To nurture and sustain a thriving and creative place for performing radical acts of hospitality.
We envision welcoming visitors for retreat and for nature and art education. We wish to share Spring Bird with others as well as maintain its health. Furthermore, we conceive of this place as an opportunity for others to use as they envision as long as it does not interfere with Spring Bird's mission.
In 1947, naturalist and photographer Torkel Korling purchased land previously used by a dairy farmer for grazing cows. The farmer cooled his fresh milk cans in the spring fed creek. Just old growth oaks and hickories stood as they had for hundred of years when the land belonged to the Potawatomi. A Swedish immigrant, Korling designed and built his home into the side of the hill facing the creek. He worked with limited post-war materials to construct an early mid-century home, pool, garage, and barn. Later he converted the garage into a layout studio for his botany work, and eventually, he transformed it into a one bedroom cottage. Korling transfigured the dairy farm into an arboretum by planting trees and laying out trails and meadows.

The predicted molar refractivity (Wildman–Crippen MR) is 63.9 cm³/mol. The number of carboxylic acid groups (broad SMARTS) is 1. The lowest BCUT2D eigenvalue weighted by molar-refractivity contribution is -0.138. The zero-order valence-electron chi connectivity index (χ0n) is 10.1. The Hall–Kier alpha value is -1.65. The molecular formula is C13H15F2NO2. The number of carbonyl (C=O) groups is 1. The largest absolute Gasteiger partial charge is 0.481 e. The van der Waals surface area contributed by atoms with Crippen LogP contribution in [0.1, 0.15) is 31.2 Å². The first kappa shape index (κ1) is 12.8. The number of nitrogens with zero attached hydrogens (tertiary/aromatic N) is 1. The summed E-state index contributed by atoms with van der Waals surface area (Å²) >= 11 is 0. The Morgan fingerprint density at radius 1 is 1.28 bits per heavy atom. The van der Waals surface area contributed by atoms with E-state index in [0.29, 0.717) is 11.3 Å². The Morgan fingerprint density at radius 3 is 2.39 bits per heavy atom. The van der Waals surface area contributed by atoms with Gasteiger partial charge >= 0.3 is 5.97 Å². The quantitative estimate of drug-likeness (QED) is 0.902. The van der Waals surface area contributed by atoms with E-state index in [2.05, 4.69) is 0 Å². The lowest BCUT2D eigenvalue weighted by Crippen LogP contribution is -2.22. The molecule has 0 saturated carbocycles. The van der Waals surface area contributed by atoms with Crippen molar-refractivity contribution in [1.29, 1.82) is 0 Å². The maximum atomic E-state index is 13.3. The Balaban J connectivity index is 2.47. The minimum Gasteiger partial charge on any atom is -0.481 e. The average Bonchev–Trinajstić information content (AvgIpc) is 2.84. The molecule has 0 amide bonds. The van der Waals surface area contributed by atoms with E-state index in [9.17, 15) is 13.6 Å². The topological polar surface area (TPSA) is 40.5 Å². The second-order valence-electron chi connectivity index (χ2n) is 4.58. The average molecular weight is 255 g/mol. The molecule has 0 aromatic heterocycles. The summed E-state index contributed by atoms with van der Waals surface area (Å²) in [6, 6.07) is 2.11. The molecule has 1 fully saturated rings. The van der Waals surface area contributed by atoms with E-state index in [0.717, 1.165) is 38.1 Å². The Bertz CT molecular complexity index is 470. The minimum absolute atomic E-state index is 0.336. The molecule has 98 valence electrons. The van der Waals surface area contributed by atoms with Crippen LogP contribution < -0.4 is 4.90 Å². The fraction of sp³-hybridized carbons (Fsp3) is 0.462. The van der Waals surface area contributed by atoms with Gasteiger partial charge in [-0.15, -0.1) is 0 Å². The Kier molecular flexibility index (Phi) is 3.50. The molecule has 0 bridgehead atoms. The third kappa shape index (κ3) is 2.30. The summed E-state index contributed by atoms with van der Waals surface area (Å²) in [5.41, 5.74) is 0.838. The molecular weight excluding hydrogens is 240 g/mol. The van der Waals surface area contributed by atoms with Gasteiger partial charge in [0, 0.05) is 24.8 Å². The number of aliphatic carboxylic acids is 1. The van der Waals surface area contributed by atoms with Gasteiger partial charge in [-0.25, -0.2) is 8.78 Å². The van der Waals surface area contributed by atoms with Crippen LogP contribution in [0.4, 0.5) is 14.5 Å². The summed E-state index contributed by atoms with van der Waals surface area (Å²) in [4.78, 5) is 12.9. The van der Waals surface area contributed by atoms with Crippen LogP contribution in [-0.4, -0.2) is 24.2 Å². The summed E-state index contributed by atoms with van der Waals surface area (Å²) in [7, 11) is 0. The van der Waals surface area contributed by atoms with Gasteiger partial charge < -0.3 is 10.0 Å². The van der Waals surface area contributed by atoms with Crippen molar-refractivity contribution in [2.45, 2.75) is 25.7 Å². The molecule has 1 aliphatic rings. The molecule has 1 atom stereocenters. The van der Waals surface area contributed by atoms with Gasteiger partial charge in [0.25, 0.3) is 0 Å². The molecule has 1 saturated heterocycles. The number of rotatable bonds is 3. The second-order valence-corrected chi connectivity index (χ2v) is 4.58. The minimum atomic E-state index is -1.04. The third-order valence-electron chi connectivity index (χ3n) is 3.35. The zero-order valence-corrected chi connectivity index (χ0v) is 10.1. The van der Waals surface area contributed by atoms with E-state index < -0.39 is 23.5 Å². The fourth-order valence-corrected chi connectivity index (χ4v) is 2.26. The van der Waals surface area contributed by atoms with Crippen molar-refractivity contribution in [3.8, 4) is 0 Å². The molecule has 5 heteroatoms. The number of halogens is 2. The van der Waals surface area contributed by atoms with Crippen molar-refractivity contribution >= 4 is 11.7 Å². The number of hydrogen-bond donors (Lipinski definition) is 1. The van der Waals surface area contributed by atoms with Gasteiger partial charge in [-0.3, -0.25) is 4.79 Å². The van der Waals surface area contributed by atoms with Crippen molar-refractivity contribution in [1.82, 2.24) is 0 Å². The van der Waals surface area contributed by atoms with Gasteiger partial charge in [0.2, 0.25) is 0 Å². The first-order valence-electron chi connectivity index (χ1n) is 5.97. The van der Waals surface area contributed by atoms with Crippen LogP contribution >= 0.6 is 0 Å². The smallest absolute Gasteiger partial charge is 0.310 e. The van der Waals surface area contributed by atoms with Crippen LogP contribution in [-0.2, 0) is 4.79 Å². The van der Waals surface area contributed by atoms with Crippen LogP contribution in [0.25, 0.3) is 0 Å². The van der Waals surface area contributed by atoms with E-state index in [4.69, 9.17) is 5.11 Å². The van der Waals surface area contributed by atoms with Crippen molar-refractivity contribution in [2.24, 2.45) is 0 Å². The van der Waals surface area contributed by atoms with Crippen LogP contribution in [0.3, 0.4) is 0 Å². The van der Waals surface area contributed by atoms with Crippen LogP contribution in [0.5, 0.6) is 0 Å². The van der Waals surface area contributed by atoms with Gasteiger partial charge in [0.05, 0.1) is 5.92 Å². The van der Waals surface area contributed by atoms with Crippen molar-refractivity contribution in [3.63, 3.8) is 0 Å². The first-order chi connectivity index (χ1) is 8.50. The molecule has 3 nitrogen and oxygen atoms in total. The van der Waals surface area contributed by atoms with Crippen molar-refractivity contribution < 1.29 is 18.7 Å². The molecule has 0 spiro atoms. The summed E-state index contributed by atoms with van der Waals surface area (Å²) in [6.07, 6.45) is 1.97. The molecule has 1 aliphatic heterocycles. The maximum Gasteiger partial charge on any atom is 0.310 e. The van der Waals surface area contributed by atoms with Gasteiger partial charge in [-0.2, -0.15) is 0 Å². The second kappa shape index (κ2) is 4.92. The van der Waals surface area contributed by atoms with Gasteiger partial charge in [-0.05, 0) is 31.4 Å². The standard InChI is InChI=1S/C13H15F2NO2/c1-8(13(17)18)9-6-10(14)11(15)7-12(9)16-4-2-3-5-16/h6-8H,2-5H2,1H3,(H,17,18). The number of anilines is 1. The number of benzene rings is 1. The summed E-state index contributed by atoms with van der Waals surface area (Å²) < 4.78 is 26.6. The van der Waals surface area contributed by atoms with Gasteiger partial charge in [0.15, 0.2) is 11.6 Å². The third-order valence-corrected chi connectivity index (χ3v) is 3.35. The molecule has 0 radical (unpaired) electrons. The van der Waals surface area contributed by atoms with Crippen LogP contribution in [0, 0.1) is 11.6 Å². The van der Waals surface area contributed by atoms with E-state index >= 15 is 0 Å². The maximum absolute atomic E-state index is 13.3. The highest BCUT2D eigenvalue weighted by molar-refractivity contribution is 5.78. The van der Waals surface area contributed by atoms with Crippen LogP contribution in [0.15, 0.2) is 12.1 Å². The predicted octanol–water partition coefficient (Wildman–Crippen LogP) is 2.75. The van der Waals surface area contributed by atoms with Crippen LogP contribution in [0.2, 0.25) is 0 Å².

In 1976 Martha and David Bartholomew followed their hearts buying the Korling home and arboretum. They continued to nurture and care for their oasis, Siloam, protecting it against suburban development, and by sharing its place of respite through their own practice of hospitality.
In 2014 we bought Siloam from the Bartholomews and wish to continue their practice of both sharing and protecting it. We gave Siloam the name Spring Bird derived from our names: "Lentz" meaning Spring and "Sluka" meaning Bird. We wish that it remain a place of hope just as spring birds are an annual reminder of life after each winter.